The Bill once it becomes a law will grant the authority to collect vast amount of sensitive DNA data of citizens merely on the ground of suspicion in a criminal case. The data will be held till the person is cleared by court. Under the Identification of Prisoner Act, there is a reference of collection of sensitive biometric data like fingerprints wherein biometric data of prisoners can be collected that too with the permission of a Magistrate but on acquittal the biometric data is required to be destroyed. The Draft Human DNA Profiling Bill is far more regressive than the colonial law. The provision of collection of citizens DNA data in the Draft Bill for DNA Database in effect treats the citizens worse than prisoners.
The preamble to the Bill admits that "DNA analysis offers sensitive information which, if misused, can cause harm to a person or society". It proposes the creation of a National DNA Data Bank which will be headed by an officer in the rank of a Joint Secretary to the Government of India. There is a section in the Bill that allows for "volunteers" to give their DNA profiles. It is quite strange that "volunteers" are expected to share their sensitive data with the government. It is noteworthy that Unique Identification Authority of India (UIDAI) too had initially claimed that enrolment based on biometric data is voluntary. Subsequent events and official documents reveal that it is explicitly mandatory by implication.
The DNA Data Bank like other databases like Centralized Identity Data Register (CIDR) of UID/Aadhaar and NPR are saleable commodities but the Bill provides for the imprisonment of a few months or a fine of Rs50,000 for "misuse" of the DNA profiles. The Department of Biotechnology (DBT), Union Ministry of Science and Technology have circulated this Bill to other ministries for their inputs.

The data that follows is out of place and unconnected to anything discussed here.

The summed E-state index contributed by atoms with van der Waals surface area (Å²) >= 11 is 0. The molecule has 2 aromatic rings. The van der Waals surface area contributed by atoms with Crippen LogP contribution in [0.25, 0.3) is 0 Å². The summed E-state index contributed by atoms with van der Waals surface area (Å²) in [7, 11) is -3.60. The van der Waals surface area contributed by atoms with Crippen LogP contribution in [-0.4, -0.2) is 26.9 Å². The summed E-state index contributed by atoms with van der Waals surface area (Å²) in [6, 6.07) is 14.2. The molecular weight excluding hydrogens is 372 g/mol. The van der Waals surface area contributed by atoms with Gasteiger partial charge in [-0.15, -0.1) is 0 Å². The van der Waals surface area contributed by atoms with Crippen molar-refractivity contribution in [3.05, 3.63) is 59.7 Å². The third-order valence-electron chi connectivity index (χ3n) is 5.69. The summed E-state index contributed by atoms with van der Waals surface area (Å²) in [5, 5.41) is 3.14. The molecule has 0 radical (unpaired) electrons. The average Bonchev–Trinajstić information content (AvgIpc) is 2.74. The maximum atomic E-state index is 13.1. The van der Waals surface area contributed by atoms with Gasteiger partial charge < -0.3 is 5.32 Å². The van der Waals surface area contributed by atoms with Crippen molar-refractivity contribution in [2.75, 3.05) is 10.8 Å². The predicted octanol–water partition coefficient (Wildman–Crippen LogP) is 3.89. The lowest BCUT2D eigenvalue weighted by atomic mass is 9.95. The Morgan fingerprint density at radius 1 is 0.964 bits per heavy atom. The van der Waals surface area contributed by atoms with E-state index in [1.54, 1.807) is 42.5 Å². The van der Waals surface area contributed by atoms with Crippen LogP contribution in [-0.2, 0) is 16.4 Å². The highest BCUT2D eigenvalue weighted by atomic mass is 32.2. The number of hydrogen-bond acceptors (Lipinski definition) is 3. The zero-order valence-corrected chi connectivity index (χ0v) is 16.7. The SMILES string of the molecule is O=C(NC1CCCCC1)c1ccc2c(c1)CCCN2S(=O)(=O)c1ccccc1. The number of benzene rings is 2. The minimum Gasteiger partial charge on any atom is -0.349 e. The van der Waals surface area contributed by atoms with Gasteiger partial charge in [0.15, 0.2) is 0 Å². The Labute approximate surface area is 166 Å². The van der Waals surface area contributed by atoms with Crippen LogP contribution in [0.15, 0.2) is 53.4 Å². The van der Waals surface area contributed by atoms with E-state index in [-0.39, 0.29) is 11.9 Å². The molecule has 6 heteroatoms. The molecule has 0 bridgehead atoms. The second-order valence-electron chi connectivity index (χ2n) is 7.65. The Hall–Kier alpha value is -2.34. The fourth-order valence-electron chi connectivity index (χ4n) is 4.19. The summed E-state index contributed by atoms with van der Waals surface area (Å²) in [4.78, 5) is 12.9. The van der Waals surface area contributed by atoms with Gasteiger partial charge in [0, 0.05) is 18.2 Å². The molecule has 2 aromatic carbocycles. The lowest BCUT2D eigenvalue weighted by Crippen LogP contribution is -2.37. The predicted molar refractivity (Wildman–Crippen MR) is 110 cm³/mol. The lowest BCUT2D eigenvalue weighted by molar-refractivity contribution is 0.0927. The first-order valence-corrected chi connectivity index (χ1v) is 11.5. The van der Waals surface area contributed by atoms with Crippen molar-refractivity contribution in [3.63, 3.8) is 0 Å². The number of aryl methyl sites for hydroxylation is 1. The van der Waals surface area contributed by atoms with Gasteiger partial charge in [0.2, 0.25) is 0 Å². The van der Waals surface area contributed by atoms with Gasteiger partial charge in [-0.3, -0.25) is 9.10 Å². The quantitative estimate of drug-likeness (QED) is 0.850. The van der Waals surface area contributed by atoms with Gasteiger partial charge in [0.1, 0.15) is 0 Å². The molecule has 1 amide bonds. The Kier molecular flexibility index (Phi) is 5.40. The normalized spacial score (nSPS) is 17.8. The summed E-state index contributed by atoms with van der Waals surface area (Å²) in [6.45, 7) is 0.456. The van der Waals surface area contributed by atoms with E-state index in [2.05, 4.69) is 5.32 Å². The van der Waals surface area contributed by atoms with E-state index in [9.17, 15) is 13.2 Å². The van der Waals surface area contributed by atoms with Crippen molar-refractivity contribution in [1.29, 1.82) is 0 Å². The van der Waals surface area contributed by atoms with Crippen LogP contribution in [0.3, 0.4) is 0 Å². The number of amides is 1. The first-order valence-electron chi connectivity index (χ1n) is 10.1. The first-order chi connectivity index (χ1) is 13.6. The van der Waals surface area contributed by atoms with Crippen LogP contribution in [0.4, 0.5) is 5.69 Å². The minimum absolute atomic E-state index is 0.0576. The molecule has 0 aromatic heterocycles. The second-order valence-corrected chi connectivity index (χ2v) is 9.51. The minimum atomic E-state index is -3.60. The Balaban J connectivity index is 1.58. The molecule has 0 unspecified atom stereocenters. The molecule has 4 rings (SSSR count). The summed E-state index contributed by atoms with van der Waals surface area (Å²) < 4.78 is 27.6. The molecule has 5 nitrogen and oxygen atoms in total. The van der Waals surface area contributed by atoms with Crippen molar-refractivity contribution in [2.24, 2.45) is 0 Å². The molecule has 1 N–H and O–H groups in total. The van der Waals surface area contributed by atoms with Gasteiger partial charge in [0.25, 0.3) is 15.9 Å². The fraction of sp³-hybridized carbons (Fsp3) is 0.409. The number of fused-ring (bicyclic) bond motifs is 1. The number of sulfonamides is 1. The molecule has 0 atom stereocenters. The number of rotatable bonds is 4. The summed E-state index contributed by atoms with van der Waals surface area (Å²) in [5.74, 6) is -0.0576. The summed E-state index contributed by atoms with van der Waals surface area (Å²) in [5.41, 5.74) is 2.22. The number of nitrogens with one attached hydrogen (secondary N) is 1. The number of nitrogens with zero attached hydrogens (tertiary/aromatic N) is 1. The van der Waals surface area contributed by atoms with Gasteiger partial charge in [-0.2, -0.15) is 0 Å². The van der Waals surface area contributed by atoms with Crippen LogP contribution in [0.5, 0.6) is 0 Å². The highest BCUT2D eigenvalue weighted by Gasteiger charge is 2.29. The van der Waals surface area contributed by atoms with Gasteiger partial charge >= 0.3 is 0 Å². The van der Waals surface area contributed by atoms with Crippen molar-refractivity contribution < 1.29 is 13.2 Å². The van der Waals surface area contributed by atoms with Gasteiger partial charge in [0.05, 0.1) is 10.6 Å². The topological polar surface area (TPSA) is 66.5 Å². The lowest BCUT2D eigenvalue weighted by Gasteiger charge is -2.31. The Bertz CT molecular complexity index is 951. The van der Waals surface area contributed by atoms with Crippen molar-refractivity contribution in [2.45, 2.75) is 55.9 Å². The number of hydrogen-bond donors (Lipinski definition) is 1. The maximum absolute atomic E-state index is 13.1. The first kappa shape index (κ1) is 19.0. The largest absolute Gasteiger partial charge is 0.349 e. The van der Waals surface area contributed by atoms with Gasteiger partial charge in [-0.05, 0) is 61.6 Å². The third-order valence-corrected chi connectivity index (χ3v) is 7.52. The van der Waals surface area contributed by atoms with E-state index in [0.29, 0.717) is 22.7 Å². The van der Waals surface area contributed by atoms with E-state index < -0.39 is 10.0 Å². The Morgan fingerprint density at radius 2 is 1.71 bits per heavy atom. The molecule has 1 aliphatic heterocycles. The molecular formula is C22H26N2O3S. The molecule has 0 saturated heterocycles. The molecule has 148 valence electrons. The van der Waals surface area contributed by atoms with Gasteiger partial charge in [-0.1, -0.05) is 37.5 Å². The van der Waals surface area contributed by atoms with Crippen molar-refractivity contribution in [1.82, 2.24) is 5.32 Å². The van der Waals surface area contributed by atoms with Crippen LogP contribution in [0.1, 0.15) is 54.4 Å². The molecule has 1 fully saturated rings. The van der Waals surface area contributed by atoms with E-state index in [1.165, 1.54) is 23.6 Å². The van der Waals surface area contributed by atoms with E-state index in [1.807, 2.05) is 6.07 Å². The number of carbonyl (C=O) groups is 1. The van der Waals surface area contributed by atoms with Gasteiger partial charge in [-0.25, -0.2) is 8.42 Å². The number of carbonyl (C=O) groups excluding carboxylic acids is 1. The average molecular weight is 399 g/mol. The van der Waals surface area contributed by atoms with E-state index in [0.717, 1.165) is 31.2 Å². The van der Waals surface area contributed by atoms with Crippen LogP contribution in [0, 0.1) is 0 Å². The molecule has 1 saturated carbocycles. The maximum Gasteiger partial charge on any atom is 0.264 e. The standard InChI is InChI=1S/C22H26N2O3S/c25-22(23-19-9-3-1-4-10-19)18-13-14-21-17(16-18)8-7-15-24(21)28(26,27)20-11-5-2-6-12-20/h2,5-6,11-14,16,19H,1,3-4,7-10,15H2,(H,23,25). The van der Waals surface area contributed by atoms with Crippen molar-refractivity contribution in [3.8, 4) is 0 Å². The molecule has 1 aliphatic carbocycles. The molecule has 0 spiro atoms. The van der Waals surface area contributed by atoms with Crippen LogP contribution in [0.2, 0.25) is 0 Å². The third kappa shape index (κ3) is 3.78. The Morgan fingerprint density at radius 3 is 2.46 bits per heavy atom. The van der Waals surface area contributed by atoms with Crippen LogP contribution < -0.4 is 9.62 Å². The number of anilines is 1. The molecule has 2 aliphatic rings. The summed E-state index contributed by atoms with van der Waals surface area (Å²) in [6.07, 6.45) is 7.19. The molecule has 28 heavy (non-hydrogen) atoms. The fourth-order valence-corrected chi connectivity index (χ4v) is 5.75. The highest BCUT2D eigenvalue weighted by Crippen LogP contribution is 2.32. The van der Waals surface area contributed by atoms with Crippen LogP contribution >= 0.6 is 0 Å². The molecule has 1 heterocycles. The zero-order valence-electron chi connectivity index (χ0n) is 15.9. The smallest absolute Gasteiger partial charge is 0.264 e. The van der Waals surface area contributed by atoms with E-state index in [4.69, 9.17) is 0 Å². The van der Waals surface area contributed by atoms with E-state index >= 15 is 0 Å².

In all likelihood DNA Data Bank, CIDR, NPR and criminal database will get converged in furtherance of World Bank’s e-Transform Initiative unfolding in partnership with six transnational companies namely, Gemalto, IBM, L-1 Identity Solutions, Microsoft and Pfizer and two national governments of France and South Korea. Such convergence poses a threat to minorities and political opponents whose targeting is imminent.
It may be noted that US Genetic Information Non-discrimination Act (GINA), 2008 prohibits US insurance companies and employers from discriminating on the basis of information derived from genetic tests. The necessity of such law underlines that genetic information like DNA facilitates discrimination.
Manifesto of biometric identification promoters will read like the 1,500 page regressive manifesto titled “2083: A European Declaration of Independence” brought out by Norwegian gunman and neo-Crusader, Anders Behring Breivik who carried out the heinous attacks on his fellow citizens. It refers to the word “identity” over 100 times, “unique” over 40 times and “identification” over 10 times. There is reference to “state-issued identity cards”, “converts’ identity cards”, “identification card”, “fingerprints”, “DNA” etc as well in this manifesto.
These words and their imports merit attention in order to safeguard human rights of present and future generation of citizens which faces an unprecedented onslaught from the provisions of DNA Profiling Bill and other related surveillance measures being bulldozed by unregulated and ungovernable technology. Biometric profiling of any sort is dehumanising.
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(Gopal Krishna is member of Citizens Forum for Civil Liberties (CFCL), which is campaigning against surveillance technologies since 2010)